Could good qualitative research move the ball forward? Though good research is time-consuming, it could help us to answer fundamental questions about how patrons use legal information services, how they use the library, and why they do or don’t use the library for their work. Qualitative research could also explore patron expectations in greater detail than quantitative studies like LibQual+, following up on how the library compares to other physical spaces and other sources of legal information that patrons use.

It’s important that librarians tap into resources on campus to support survey research, though, whether qualitative or quantitative. When possible, librarians should use previously vetted instruments, pretested for validity and reliability. This may be a great opportunity for AALL, working with researchers in library and information science to build a survey instrument that could be used by academic law libraries.

Stephanie DavidsonStephanie Davidson is Head of Public Services at the University of Illinois in Champaign. Her research addresses public services in the academic law library, and understanding patron needs and expectations. She is currently preparing a qualitative study of the information behavior of legal scholars.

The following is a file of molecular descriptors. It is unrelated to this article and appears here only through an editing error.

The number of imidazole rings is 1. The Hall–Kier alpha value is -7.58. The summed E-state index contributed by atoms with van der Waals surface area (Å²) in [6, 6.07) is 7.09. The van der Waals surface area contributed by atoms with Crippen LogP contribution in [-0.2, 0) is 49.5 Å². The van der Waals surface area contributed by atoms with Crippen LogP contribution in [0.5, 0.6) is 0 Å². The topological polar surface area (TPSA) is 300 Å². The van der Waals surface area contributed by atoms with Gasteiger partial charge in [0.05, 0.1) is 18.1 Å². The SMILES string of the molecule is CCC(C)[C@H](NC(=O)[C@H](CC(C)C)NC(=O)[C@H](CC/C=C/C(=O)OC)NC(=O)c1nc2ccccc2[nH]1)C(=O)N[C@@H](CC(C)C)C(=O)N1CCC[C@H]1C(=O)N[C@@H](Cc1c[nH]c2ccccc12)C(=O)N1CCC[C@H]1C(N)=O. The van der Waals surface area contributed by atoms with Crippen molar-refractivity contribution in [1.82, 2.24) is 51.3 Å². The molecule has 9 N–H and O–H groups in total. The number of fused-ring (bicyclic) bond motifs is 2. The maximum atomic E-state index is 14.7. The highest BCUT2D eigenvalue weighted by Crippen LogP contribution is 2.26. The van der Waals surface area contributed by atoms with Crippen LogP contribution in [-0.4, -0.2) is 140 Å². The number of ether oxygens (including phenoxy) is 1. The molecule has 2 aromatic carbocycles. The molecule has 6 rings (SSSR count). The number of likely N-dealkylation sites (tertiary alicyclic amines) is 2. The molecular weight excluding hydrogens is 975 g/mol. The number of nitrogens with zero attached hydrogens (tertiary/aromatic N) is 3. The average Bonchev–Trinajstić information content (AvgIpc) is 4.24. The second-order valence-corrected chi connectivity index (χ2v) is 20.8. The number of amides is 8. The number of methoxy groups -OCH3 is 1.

VoxPopuLII is edited by Judith Pratt

Within the field of legal informatics, discussions often focus on the technical and methodological questions of access to legal information. The topics can range from classification of legal documents to conceptual retrieval methods and Automatic Detection of Argumentation in Legal Cases. Researchers and businesses try to increase both precision and recall in order to improve search results for lawyers, while public administrations open up the process of legislating for the benefit of democracy and openness. Where are, however, the benefits for laypersons not familiar with retrieving legal information? Does clustering of legal documents, for example, yield a legal text any more understandable for a citizen?